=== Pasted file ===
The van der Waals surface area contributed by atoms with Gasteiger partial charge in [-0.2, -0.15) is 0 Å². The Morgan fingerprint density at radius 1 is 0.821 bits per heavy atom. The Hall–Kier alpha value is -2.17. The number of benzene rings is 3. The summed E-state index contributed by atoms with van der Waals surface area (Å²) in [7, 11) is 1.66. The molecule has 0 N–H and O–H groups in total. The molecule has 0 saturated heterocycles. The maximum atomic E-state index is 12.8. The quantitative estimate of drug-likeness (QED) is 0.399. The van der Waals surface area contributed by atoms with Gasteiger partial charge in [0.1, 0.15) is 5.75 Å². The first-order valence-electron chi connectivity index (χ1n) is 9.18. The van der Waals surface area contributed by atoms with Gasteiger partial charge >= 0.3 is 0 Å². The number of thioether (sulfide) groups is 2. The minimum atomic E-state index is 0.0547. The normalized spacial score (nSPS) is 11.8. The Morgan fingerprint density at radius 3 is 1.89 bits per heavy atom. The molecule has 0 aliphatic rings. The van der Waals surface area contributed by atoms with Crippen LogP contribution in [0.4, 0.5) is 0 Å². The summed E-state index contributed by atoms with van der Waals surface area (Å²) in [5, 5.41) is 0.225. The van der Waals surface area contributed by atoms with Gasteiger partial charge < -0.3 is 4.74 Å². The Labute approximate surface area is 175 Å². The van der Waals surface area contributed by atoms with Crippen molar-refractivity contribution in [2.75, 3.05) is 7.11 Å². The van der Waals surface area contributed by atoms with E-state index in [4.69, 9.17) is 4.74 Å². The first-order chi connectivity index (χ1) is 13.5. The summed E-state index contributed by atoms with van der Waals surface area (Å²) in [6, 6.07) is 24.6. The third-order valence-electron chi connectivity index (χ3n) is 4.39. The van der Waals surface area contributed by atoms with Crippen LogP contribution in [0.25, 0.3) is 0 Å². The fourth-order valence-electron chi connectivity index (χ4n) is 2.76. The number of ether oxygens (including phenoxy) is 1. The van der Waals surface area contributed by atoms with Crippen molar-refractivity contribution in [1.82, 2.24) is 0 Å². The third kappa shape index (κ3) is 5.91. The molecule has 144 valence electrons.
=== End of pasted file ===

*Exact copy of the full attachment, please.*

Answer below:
The van der Waals surface area contributed by atoms with Gasteiger partial charge in [-0.2, -0.15) is 0 Å². The Morgan fingerprint density at radius 1 is 0.821 bits per heavy atom. The Hall–Kier alpha value is -2.17. The number of benzene rings is 3. The summed E-state index contributed by atoms with van der Waals surface area (Å²) in [7, 11) is 1.66. The molecule has 0 N–H and O–H groups in total. The molecule has 0 saturated heterocycles. The maximum atomic E-state index is 12.8. The quantitative estimate of drug-likeness (QED) is 0.399. The van der Waals surface area contributed by atoms with Gasteiger partial charge in [0.1, 0.15) is 5.75 Å². The first-order valence-electron chi connectivity index (χ1n) is 9.18. The van der Waals surface area contributed by atoms with Gasteiger partial charge >= 0.3 is 0 Å². The number of thioether (sulfide) groups is 2. The minimum atomic E-state index is 0.0547. The normalized spacial score (nSPS) is 11.8. The Morgan fingerprint density at radius 3 is 1.89 bits per heavy atom. The molecule has 0 aliphatic rings. The van der Waals surface area contributed by atoms with Crippen LogP contribution in [0.4, 0.5) is 0 Å². The summed E-state index contributed by atoms with van der Waals surface area (Å²) in [5, 5.41) is 0.225. The van der Waals surface area contributed by atoms with Gasteiger partial charge < -0.3 is 4.74 Å². The Labute approximate surface area is 175 Å². The van der Waals surface area contributed by atoms with Crippen molar-refractivity contribution in [2.75, 3.05) is 7.11 Å². The van der Waals surface area contributed by atoms with E-state index in [4.69, 9.17) is 4.74 Å². The first-order chi connectivity index (χ1) is 13.5. The summed E-state index contributed by atoms with van der Waals surface area (Å²) in [6, 6.07) is 24.6. The third-order valence-electron chi connectivity index (χ3n) is 4.39. The van der Waals surface area contributed by atoms with Crippen LogP contribution in [0.25, 0.3) is 0 Å². The fourth-order valence-electron chi connectivity index (χ4n) is 2.76. The number of ether oxygens (including phenoxy) is 1. The van der Waals surface area contributed by atoms with Crippen molar-refractivity contribution in [1.82, 2.24) is 0 Å². The third kappa shape index (κ3) is 5.91. The molecule has 144 valence electrons.